We all run like clockwork as it turns out (even those of us who struggle to be on time). People, plants, even microbes have an internal “clock” that determines when certain things happen. We associate the clock, or circadian rhythm, most closely with sleep patterns, but that’s just one of many processes influenced by the ubiquitous timekeeper. In plants, the clock plays a key role in when processes critical to survival and reproduction happen. Without it, they might not be able to successfully navigate the complex realities in which they live rife as it is with existential threats from predatory insects and inhospitable conditions.
Katie Greenham, who is an assistant professor in the Department of Plant and Microbial Biology, didn’t set out to study circadian rhythms in plants. She happened upon it, but quickly understood the significance of what she had stumbled on. Greenham realized that when a process happened might be as important (if not more) than what was happening, and knew she had to continue investigating. “It’s a love-hate thing because you realize this clock is controlling everything that you worked on before and you hadn’t been considering it,” she says.
Given that climate change is threatening food production, scientists like Greenham have embraced the challenge of improving how plants defend themselves against rapidly changing environments. For those looking to identify traits that might be useful for improving food crops and producing better biofuels such as Greenham, deconstructing how the clock works is a step toward fine-tuning processes that benefit plants and, by extension, people.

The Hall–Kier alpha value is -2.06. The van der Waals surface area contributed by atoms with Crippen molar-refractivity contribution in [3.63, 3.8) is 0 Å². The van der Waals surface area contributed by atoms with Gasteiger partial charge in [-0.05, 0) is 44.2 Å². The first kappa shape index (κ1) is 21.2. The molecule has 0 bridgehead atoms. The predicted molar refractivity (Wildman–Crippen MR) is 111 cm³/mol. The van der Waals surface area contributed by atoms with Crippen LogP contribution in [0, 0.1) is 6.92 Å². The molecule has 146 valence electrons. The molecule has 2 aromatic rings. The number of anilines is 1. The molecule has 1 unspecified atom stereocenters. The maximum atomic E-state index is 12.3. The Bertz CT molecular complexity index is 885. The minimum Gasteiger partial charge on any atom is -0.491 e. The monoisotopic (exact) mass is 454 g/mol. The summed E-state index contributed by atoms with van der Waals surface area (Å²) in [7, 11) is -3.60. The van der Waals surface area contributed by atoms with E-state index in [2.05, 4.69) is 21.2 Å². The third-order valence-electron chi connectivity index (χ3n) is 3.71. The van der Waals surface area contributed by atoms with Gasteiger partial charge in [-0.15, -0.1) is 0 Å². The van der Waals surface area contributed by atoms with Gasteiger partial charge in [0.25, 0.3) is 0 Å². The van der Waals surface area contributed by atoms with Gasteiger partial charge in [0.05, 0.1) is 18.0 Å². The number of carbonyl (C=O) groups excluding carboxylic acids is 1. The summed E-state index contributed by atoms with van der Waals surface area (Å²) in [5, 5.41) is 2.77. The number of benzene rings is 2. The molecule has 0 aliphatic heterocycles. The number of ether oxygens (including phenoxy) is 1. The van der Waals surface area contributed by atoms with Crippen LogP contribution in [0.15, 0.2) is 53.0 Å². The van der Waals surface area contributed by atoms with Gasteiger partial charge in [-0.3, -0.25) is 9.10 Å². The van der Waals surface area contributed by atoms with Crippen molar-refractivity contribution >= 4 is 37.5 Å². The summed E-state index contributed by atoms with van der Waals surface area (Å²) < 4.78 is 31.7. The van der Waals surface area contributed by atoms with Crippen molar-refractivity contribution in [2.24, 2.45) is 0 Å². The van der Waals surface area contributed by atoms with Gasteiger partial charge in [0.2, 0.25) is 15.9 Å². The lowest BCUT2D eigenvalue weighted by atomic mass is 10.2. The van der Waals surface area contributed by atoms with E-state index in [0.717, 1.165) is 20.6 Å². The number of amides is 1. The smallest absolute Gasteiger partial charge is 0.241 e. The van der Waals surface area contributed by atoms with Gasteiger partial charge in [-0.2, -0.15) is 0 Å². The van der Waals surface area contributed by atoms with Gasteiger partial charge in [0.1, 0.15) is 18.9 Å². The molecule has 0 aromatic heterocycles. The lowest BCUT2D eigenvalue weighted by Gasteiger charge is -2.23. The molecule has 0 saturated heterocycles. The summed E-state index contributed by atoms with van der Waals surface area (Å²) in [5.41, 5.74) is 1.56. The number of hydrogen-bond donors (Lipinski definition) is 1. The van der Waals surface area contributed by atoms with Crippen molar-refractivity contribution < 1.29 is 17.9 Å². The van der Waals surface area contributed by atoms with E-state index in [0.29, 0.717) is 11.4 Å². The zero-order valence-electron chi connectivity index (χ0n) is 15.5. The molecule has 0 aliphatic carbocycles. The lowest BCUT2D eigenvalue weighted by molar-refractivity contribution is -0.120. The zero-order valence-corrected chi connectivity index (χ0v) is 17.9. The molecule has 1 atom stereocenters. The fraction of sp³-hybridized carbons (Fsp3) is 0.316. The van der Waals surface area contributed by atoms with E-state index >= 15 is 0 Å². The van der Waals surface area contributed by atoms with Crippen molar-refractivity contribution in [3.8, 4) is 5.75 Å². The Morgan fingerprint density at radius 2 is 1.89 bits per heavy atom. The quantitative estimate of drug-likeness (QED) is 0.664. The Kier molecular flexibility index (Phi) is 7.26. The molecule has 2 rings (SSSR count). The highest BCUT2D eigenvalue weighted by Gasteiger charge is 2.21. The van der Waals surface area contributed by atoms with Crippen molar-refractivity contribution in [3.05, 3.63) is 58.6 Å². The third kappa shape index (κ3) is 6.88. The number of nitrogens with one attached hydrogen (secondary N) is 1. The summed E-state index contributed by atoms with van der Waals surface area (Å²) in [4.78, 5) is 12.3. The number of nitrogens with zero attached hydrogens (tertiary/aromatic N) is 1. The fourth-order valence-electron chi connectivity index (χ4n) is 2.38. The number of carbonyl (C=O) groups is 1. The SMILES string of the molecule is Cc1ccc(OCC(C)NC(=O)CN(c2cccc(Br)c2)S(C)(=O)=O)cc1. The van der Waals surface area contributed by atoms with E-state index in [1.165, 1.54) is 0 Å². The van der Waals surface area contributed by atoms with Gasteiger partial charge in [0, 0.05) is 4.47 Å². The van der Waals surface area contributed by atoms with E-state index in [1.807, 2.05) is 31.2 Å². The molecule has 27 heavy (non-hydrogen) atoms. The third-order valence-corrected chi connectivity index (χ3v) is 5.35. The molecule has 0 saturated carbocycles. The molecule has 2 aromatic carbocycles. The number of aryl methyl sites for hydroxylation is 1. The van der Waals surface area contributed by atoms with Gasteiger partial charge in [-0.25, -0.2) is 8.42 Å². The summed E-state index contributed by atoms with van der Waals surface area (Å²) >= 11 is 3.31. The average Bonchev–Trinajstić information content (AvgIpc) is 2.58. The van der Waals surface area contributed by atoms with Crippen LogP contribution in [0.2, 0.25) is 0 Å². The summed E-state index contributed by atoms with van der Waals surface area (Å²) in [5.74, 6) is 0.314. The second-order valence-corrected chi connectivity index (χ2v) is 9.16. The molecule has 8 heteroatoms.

“Standard breeding techniques take years and it’s difficult to maintain the traits,” says Greenham. “Now we know where the gene is, but it’s the nucleotide sequence around the gene that creates the expression patterns. Those are the regulatory regions we want to bring into other plants.”
Greenahm studies Brassica rapa, a diverse species that encompasses plants as seemingly different from one another as Chinese cabbage and turnips. That range is a big asset in the lab since it means that she can observe and test ideas easily given the wide range of attributes present within the species. But it’s arduous work involving RNA sequencing. Greenham says tissue must be sampled every few hours over days to get a clearer picture of gene expression," which Greenham describes as “a pattern like a wave” that changes throughout a day, and reproduce those patterns in related plants.
“I’m really interested in what’s creating these rhythms and what’s determining when the plant responds,” says Greenham. “I look at which genes are changing over the course of the day — so just like these rhythmic responses the genes themselves are being turned on and off at different times of day.” Easier said than done, of course, since these patterns aren’t produced by a single gene but rather a series of many genes and proteins that act in these negative feedback loops that move in multiple directions.
“Hopefully what we learn in Brassica we can apply to canola, soybean and maybe even corn,” says Greenham. “My feeling is let’s work with the clock rather than against it and try to adjust the timing of these responses to improve the stress tolerance while leaving the other traits the same.” – Stephanie Xenos